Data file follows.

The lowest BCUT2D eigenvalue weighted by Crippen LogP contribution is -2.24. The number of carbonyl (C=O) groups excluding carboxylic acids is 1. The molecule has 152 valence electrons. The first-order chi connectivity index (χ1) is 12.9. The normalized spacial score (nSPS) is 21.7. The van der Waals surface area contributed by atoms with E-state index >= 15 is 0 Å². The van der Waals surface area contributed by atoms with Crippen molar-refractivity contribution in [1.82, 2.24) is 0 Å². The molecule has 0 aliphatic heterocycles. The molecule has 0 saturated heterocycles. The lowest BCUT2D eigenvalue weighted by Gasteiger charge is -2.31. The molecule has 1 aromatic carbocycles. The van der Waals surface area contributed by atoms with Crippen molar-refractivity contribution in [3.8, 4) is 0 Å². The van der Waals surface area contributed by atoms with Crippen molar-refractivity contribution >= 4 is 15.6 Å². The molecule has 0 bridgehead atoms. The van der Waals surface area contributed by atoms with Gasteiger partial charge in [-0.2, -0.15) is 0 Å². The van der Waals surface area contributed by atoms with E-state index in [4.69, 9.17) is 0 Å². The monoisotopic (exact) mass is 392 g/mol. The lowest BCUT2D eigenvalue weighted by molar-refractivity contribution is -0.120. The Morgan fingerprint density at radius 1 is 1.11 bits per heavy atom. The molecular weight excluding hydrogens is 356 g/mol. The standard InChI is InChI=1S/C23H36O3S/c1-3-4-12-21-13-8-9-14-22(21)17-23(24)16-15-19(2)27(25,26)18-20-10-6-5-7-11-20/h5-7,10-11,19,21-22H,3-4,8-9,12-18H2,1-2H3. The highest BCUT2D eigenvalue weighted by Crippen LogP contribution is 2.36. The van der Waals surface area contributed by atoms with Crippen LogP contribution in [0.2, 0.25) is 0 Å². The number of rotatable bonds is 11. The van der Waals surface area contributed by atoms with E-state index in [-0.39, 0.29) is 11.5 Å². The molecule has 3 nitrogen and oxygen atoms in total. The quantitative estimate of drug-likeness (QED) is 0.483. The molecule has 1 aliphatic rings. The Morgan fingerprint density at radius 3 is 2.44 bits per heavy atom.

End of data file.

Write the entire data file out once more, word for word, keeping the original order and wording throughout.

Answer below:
The lowest BCUT2D eigenvalue weighted by Crippen LogP contribution is -2.24. The number of carbonyl (C=O) groups excluding carboxylic acids is 1. The molecule has 152 valence electrons. The first-order chi connectivity index (χ1) is 12.9. The normalized spacial score (nSPS) is 21.7. The van der Waals surface area contributed by atoms with E-state index >= 15 is 0 Å². The van der Waals surface area contributed by atoms with Crippen molar-refractivity contribution in [1.82, 2.24) is 0 Å². The molecule has 0 aliphatic heterocycles. The molecule has 0 saturated heterocycles. The lowest BCUT2D eigenvalue weighted by Gasteiger charge is -2.31. The molecule has 1 aromatic carbocycles. The van der Waals surface area contributed by atoms with Crippen molar-refractivity contribution in [3.8, 4) is 0 Å². The van der Waals surface area contributed by atoms with Crippen molar-refractivity contribution >= 4 is 15.6 Å². The molecule has 0 bridgehead atoms. The van der Waals surface area contributed by atoms with Gasteiger partial charge in [-0.2, -0.15) is 0 Å². The van der Waals surface area contributed by atoms with E-state index in [4.69, 9.17) is 0 Å². The monoisotopic (exact) mass is 392 g/mol. The lowest BCUT2D eigenvalue weighted by molar-refractivity contribution is -0.120. The Morgan fingerprint density at radius 1 is 1.11 bits per heavy atom. The molecular weight excluding hydrogens is 356 g/mol. The standard InChI is InChI=1S/C23H36O3S/c1-3-4-12-21-13-8-9-14-22(21)17-23(24)16-15-19(2)27(25,26)18-20-10-6-5-7-11-20/h5-7,10-11,19,21-22H,3-4,8-9,12-18H2,1-2H3. The highest BCUT2D eigenvalue weighted by Crippen LogP contribution is 2.36. The van der Waals surface area contributed by atoms with Crippen LogP contribution in [0.2, 0.25) is 0 Å². The number of rotatable bonds is 11. The van der Waals surface area contributed by atoms with E-state index in [-0.39, 0.29) is 11.5 Å². The molecule has 3 nitrogen and oxygen atoms in total. The quantitative estimate of drug-likeness (QED) is 0.483. The molecule has 1 aliphatic rings. The Morgan fingerprint density at radius 3 is 2.44 bits per heavy atom.